October 16th, 2009 Film, Film Reviews, Moviehole

It’s easy to forget the experience we miss the most in watching a movie is touch, taste and smell, things so fundamental to our experience in the real world we hardly pay conscious attention to them.

If we ever achieve true virtual reality-like sensory cinema where you can feel and taste everything as well as seeing and hearing it, think of those films like Tibetan drama Samsara, Darren Aronofsky’s The Fountain or Alfonso Arau’s Like Water For Chocolate, movies with such sensual imagery you’ll be able to wallow in them like a hot bath.

Another is Yojiro Takita’s Departures. Rarely is the act of touch so reverently pored over and celebrated as casketeer-in-training Daigo (Masahiro Motoki) performs the highly ritualistic and — yes — beautiful task of preparing corpses to be shut in their coffins.

He’s a cellist who thinks the world is telling him to forget his aspirations of making it big when the orchestra he works for is unexpectedly shut down. Seeing no other option, Daigo suggests to his pretty wife Mika (Ryoko Hirosue) that they move to his childhood town where they can live in the house his mother left him and look for work.

Answering an employment ad he thinks is for a tour guide, Daigo meets the enigmatic casketeer Sasaki (Tsukayo Yamashita) — contracted by undertakers to prepare the dead for burial — who hires him on the spot for a better salary than he could hope for anywhere else.

Daigo stumbles from one job to the other, trying to hold down the contents of his stomach and learning much more than he thinks he is while keeping the shameful job secret from everyone. But he can’t help being fascinated by the dignity and sensitivity the old man offers mourning families, or the soft but confident touch he brings to his work. Watching him (and later Daigo) performing the ritual dressing, setting and application of make-up on the dead feels like so many other things the Japanese consider an art such as their food or writing.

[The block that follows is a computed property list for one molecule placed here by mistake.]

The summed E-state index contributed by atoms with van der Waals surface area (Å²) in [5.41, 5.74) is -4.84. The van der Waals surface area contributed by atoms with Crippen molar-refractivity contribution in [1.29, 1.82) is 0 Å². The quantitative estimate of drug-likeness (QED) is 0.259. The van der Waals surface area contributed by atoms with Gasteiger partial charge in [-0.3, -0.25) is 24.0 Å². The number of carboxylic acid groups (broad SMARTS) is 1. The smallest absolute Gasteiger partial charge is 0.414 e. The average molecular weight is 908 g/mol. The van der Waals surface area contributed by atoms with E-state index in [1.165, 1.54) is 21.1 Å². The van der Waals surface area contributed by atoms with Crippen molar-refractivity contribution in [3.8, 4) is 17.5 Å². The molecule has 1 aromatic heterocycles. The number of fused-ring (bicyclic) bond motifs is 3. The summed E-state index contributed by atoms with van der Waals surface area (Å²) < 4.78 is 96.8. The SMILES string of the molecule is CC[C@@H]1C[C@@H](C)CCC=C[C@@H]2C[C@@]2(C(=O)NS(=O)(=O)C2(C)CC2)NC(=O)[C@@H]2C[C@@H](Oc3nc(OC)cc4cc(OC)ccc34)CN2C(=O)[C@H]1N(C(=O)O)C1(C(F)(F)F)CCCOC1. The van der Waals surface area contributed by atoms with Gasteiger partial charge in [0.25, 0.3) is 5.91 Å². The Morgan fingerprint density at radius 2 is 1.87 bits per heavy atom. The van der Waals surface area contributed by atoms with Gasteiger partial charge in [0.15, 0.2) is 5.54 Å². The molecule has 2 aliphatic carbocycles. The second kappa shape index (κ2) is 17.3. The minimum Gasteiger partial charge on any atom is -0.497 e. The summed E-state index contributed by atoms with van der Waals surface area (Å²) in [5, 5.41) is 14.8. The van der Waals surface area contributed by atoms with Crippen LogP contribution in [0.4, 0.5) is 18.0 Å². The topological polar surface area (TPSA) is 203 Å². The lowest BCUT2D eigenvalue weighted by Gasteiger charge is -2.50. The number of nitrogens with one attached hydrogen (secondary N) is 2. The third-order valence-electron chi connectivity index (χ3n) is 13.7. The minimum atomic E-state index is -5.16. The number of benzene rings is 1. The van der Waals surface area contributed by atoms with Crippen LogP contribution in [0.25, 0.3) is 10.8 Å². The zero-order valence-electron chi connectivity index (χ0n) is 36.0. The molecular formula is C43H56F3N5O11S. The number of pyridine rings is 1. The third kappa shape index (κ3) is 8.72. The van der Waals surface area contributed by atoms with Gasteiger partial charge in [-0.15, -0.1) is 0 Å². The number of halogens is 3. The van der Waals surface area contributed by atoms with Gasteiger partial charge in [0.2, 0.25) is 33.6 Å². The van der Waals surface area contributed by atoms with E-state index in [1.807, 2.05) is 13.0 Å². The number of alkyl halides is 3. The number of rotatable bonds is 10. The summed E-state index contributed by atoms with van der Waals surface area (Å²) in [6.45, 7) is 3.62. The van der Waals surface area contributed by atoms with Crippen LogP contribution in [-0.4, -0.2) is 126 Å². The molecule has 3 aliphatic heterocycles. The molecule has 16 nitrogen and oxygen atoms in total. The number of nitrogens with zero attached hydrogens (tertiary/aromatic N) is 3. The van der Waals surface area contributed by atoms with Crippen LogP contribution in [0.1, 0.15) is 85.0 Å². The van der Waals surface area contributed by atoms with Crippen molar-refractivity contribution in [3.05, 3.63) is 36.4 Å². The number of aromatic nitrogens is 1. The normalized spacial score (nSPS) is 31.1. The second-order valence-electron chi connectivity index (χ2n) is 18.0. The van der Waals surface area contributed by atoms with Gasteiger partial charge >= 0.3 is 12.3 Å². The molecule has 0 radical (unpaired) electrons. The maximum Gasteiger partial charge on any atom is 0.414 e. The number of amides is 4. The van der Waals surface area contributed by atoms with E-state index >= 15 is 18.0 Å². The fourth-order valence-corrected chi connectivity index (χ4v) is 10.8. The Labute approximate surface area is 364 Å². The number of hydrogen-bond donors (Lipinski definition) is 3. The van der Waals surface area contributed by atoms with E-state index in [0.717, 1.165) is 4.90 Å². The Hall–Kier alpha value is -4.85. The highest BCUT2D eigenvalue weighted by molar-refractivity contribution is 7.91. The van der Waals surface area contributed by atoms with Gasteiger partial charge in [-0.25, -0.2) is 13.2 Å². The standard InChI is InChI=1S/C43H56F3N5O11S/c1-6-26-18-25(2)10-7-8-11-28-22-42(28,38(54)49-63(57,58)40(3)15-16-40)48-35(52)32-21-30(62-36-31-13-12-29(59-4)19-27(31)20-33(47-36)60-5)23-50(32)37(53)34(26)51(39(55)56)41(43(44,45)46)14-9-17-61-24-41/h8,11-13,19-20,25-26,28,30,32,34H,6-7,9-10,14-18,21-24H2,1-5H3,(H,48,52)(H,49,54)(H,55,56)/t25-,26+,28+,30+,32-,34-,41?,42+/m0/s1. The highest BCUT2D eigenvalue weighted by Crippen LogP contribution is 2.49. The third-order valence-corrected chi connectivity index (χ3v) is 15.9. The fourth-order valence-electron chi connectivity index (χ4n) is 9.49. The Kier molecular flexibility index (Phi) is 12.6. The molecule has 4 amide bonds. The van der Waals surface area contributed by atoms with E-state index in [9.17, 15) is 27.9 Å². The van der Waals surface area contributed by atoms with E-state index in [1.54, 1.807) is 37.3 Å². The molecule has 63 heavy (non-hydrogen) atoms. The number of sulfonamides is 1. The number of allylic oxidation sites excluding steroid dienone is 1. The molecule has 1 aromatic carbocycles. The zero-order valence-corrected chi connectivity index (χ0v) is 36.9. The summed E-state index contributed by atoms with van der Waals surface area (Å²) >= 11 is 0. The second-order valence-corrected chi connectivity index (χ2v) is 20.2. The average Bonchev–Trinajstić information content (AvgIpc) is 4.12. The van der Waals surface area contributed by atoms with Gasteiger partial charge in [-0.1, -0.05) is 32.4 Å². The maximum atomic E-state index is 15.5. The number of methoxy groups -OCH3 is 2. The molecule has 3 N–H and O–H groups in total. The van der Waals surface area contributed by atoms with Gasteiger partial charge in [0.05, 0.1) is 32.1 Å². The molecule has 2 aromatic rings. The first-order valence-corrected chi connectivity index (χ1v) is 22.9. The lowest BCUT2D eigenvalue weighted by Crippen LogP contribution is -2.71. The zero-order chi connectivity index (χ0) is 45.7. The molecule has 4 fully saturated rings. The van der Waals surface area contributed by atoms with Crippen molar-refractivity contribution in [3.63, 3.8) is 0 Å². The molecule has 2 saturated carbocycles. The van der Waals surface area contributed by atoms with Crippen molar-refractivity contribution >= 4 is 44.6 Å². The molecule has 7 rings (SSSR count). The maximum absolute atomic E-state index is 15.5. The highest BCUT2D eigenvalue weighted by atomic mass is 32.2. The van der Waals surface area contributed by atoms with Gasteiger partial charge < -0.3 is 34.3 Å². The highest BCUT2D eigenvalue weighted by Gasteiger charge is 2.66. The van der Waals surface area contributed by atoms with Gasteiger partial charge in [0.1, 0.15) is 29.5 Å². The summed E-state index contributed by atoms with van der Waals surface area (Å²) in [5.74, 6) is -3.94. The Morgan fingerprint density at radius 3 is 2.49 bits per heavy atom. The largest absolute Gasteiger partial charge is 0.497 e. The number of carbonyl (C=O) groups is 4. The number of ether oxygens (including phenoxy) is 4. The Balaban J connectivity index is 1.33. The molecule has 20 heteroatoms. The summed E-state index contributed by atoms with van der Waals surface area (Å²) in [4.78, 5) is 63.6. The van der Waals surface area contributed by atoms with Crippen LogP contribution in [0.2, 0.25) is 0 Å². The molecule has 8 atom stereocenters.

Still keeping the job a secret from everyone including his wife, Daigo secretly wonders if he’s found his true calling, finding the artistry and beauty in preparing the dead he sought from the cello.

It’s a hard movie to watch, full of long sequences of silence. Not all of them are of the beautiful preparation scenes and it ends up feeling much longer than its two-hour, 10-minute running time. It takes a long time to make its points but director Takita is happy to take his sweet time to do so. The approach offers the starkly sensual experience but as a story it takes a long time to start, happen and end.

Japan’s foreign language entry into the 2009 Oscars, Departures is a beautiful, high quality film that projects a sense of touch you can almost feel yourself. It’ll put a lot of viewers used to the quick set-ups and pay-offs of Hollywood off, but it’s more like Japanese culture itself, where the best things aren’t quick fixes but arts practiced and perfected over time which become second nature but no less beautiful for their familiarity.

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